So, cast out I had done my bit. Would the bream, assuming they were there of course, oblige. My first fish (photo 5), although a bream at first glance, had the tinge of a roach to it. It wasn’t as obvious as most hybrids but enough for me to be happy with a fish under my belt but still seeking the first of my target species. Well, fishing through the night saw nothing else at all. But come morning a typical bream take with the hanger almost being forced to move an inch or two saw me land the best fish of the session (photo 6).
I was very happy to catch that fish. It’s always great when it comes together. And above all it gave me the incentive and encouragement to go on. Not that I needed it, as I had already committed myself to the session. But it was a boost nevertheless as I’m sure you can appreciate.
The daytime was very quiet as you would expect when targeting big bream. Although I have caught them in bright sunshine, mostly it’s dusk, dawn and the period in between. So, after something to eat and drink about lunchtime I pulled the rods in and went for a walk around the venue. Armed with my camera I captured a few nature shots. Often butterflies are quite skittish but this small tortoiseshell (photo 7) was quite obliging as I got close to it. Not obliging enough to spread its wings for me but you can’t have it all ways can you. At least I managed to get a decent enough photograph before it flew away.
And while I’m on the nature theme I came across a lovely colony of bluebells (photo 8) in a small wood that extended right down to the water’s edge. I thought I must fish there at some point if only for the aesthetics of it all. Set up in native woodland and bluebells all around – but not on top of them, they were slightly back – is what you call a good pitch as far as I’m concerned. If that were a camping site people would pay good money to set up in that sort of environment. As anglers we get to enjoy it for next to nothing. A great way of looking at it eh!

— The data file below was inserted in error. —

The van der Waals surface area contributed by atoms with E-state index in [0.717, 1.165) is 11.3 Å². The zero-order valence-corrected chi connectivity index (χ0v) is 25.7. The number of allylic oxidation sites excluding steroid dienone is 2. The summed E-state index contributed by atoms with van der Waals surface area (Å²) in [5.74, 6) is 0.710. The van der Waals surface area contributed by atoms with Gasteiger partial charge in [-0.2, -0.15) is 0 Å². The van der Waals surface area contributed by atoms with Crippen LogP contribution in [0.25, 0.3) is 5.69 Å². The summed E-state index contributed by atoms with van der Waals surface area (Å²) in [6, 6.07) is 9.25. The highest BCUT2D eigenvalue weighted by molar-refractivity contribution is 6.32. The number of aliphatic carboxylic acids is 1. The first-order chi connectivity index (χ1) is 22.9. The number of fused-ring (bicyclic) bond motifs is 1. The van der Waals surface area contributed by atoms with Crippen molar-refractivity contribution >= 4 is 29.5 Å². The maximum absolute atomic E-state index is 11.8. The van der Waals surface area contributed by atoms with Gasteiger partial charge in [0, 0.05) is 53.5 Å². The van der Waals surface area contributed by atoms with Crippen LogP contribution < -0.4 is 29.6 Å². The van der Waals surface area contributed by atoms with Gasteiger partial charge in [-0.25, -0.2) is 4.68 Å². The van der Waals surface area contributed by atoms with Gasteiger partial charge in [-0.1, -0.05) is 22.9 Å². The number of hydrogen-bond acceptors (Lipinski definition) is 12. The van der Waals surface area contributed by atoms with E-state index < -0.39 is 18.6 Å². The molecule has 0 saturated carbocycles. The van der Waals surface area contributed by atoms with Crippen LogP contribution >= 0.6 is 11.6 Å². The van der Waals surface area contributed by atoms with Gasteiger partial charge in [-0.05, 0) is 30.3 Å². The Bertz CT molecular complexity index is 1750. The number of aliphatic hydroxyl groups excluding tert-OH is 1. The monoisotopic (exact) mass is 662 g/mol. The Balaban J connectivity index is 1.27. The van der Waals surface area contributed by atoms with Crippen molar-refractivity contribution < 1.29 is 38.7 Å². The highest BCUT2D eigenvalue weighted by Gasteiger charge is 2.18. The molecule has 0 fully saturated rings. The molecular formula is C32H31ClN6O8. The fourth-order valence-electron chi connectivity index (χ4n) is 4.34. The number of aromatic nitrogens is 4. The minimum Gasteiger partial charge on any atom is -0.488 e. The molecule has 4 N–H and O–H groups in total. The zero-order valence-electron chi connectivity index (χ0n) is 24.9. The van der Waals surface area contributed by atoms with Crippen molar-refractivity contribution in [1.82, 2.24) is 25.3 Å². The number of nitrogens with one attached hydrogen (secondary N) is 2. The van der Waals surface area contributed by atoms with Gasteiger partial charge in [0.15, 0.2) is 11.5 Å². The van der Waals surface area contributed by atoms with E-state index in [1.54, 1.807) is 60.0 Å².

Coming out of the wood I came across another colony of wildflowers, this time dandelions (photo 9). Much hated by gardeners, they’re my favourite flowers. Yes, flowers. Not weeds. No such thing as a weed in my book! By the time I got back to my bivvie I had spotted a number of flower species but have just highlighted a couple of common ones for the article. But how did my final night go in pursuit of bream? Prior to the potential feeding time I watched and listened (on my bat listening device) to several daubenton’s bats. If you’re an angler you will no doubt have seen these as they often feed quite low skimming the surface of the water. They’re also known as ‘water bats’.
But while the bats had their fill of insects, it appeared the bream weren’t interested. Well not until the beginnings of first light anyway. Typical bream register on the hanger and another fish (photo 10) concludes my session. So rather than a wild-goose chase we can drop the prefix! I really enjoyed it but I don’t know if I will be back after them. In the meantime I’ve got a number of sea articles to go and then the rivers will be open. Plus I’ve got some tench to engage with. And don’t forget perch and somewhere with some big roach residing I want to return to. Oh and there’s some canal carp out there with my name on them. I’m worn out at the thought of it all! But nicely so!
Check out the June video here and this is the link to my angling website And if you like the article, why not share it via the buttons below? Thanks if you do. And I’ll see you next week when I’m bass fishing from the coast of Anglesey at Rhosneigr. If you’re on facebook then make sure you like my page. I post all my updates so it’s a great way to keep in touch with my weekly angling entries as I also publish the links on there. (article published June 2 2012)